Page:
Being new to oncology navigation can undoubtedly be intimidating and overwhelming, but perhaps most important, many rookie navigators simply don’t know where to start, according to Deidra Hamilton, MSN, RN, OCN, ONN-CG, a nurse navigator (and cancer survivor) based in Las Vegas, NV.
“When I was new to navigation in 2011, I was scared half to death,” she said at the 2022 AONN+ Midyear Conference in Austin, TX. “But my boss told me to hop to it, so I had to learn how to jump like a grasshopper.”
According to Ms Hamilton, it’s paramount that navigators realize they can’t take on everything that’s asked of them. “About 6 months in I realized that I cannot do everything,” she recalled, “and that maybe I needed to figure out where to start.”
Where Do You Start?
Define the Process
To avoid overlap, start with role delineation: mapping out the specific roles and responsibilities of the clinic nurse, the patient navigator, the nurse navigator, etc. “This also helps other people in your facility to understand who does what,” she pointed out. “For example, role delineation might help others realize that the nurse navigator isn’t the person who accesses ports; it’s the clinic nurse.”
Perform a Gap Analysis
Using metrics like time from diagnosis to treatment, removal of barriers to care, and number of interventions, a gap analysis serves to assess the current and future needs of a navigation program. “After a gap analysis, you can then implement steps on how to move forward,” she noted.
Define YOUR Scope of Practice
“Scope of practice is a huge one,” said Ms Hamilton. “You always want to avoid ‘scope creep’ and duplication of services.”
She recalled when she first started out and would often help the chemo nurses with double-checking their chemotherapy, consistently losing precious time out of her day.
“They would call me down to do a 2-person check of their chemo, and I loved them, so I went down and did it,” she said. “But then my navigation world stopped for at least 30 minutes, and we—as navigators—don’t have 30 minutes to spend like that.”
Explaining Your Role
The first step in explaining the role of the navigator is identifying your target audience, be it a patient, a physician, or an administrator. “A CFO is going to want different information than a physician or an administrator,” she advised.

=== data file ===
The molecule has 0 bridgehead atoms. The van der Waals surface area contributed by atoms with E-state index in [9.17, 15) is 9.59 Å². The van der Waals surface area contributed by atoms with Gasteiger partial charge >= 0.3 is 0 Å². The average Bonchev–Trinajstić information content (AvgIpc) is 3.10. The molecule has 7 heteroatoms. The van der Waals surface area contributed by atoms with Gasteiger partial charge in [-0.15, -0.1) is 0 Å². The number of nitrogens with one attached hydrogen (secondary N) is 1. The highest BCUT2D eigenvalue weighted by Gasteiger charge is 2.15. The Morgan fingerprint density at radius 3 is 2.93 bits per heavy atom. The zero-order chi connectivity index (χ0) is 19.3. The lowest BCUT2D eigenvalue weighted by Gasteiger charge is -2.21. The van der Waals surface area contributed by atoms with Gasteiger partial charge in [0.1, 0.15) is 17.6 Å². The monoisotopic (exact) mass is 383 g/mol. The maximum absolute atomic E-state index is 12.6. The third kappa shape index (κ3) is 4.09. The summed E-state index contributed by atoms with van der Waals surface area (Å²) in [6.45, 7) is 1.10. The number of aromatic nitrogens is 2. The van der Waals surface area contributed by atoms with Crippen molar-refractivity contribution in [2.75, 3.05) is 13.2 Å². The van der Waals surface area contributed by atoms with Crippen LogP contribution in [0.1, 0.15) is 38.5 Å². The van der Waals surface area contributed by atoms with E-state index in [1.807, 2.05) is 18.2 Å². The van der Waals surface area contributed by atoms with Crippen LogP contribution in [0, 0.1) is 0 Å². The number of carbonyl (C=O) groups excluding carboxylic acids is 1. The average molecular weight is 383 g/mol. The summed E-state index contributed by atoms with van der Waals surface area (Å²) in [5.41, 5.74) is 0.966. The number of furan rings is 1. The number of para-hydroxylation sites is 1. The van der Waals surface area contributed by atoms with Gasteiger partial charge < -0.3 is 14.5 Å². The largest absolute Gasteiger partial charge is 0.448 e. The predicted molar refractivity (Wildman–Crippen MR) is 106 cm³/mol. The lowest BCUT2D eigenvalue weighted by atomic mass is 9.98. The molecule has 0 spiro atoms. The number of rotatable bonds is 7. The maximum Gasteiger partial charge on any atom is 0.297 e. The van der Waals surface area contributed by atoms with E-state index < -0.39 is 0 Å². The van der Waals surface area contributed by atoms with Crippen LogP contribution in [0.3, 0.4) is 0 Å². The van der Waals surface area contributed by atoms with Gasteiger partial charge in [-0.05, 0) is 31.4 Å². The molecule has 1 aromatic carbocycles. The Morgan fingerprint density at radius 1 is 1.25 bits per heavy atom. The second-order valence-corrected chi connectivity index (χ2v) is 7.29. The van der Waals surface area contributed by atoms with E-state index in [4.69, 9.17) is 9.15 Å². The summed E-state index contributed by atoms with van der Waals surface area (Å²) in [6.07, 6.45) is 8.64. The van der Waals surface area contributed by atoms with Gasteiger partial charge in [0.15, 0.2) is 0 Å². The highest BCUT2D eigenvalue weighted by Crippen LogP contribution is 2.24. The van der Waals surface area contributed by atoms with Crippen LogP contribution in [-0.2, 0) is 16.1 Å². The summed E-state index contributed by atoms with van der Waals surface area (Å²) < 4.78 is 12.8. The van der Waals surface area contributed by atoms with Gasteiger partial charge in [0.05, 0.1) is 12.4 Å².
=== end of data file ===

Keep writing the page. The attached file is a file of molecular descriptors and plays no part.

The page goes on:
Work on an elevator speech. Keep it short (around 30 seconds), focus on a key point, and most important, make a connection with your target. “People are going to remember you by the connection that you make with them, so practice, practice, practice,” she said. “You get better at speaking in short segments when you do it more often.”
Arranging Your Day
According to Ms Hamilton, you should first assess how your navigation intervention is “triggered” before figuring out how to arrange your day; this can be role-dependent or health system–dependent.
For example, a trigger might be a direct referral from a physician, or a software program that sends an alert when a newly diagnosed patient is entered into the system. “These software-driven navigation programs can be extremely handy when you’re in a very large hospital system,” she noted.
Next, hone in on your triage abilities. “Use the nursing process that was beaten into you in nursing school, assess the urgency of interventions needed, and anticipate the patient’s need,” she said.
She gave an example of a new navigator arriving to work with 3 voice mails waiting: one is from a patient who has treatment this afternoon but no transportation; one is from a patient who has questions about their chemotherapy next week; and one is from a physician who wants to submit a case for tumor board.
“Whether or not you had a plan for that morning, those 3 voice mails will get you started,” she said. “And I know what we would all do first; we’d get that patient to their care.”
Resources for New Navigators
According to Ms Hamilton, the Oncology Navigation Standards of Professional Practice, recently published in the Journal of Oncology Navigation & Survivorship, can be a particularly helpful tool for new navigators in determining what triggers navigation for them, based on their specific role.
Additional resources for new navigators include the AONN+ Navigation Metrics Toolkit and the George Washington Cancer Center Oncology Patient Navigator Training.
“Make sure that you dig into these resources,” she urged. “And share your favorite resources with your fellow navigators, because there is a litany of them.”